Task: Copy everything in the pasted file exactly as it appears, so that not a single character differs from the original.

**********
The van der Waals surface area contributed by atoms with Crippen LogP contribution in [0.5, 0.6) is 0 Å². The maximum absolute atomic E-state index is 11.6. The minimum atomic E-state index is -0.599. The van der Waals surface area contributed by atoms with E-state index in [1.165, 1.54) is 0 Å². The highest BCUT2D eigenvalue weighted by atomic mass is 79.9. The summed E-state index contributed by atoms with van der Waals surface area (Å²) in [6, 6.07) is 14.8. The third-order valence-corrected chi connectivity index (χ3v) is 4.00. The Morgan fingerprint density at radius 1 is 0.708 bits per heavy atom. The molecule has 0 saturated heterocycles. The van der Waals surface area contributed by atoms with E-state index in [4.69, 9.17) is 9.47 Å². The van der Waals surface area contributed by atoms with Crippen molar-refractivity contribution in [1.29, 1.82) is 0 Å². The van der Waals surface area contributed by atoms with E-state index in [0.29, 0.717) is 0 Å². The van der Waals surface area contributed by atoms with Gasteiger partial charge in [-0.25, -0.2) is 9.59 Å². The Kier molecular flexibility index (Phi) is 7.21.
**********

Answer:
The van der Waals surface area contributed by atoms with Crippen LogP contribution in [0.5, 0.6) is 0 Å². The maximum absolute atomic E-state index is 11.6. The minimum atomic E-state index is -0.599. The van der Waals surface area contributed by atoms with E-state index in [1.165, 1.54) is 0 Å². The highest BCUT2D eigenvalue weighted by atomic mass is 79.9. The summed E-state index contributed by atoms with van der Waals surface area (Å²) in [6, 6.07) is 14.8. The third-order valence-corrected chi connectivity index (χ3v) is 4.00. The Morgan fingerprint density at radius 1 is 0.708 bits per heavy atom. The molecule has 0 saturated heterocycles. The van der Waals surface area contributed by atoms with E-state index in [4.69, 9.17) is 9.47 Å². The van der Waals surface area contributed by atoms with Crippen molar-refractivity contribution in [1.29, 1.82) is 0 Å². The van der Waals surface area contributed by atoms with E-state index in [0.29, 0.717) is 0 Å². The van der Waals surface area contributed by atoms with Gasteiger partial charge in [-0.25, -0.2) is 9.59 Å². The Kier molecular flexibility index (Phi) is 7.21.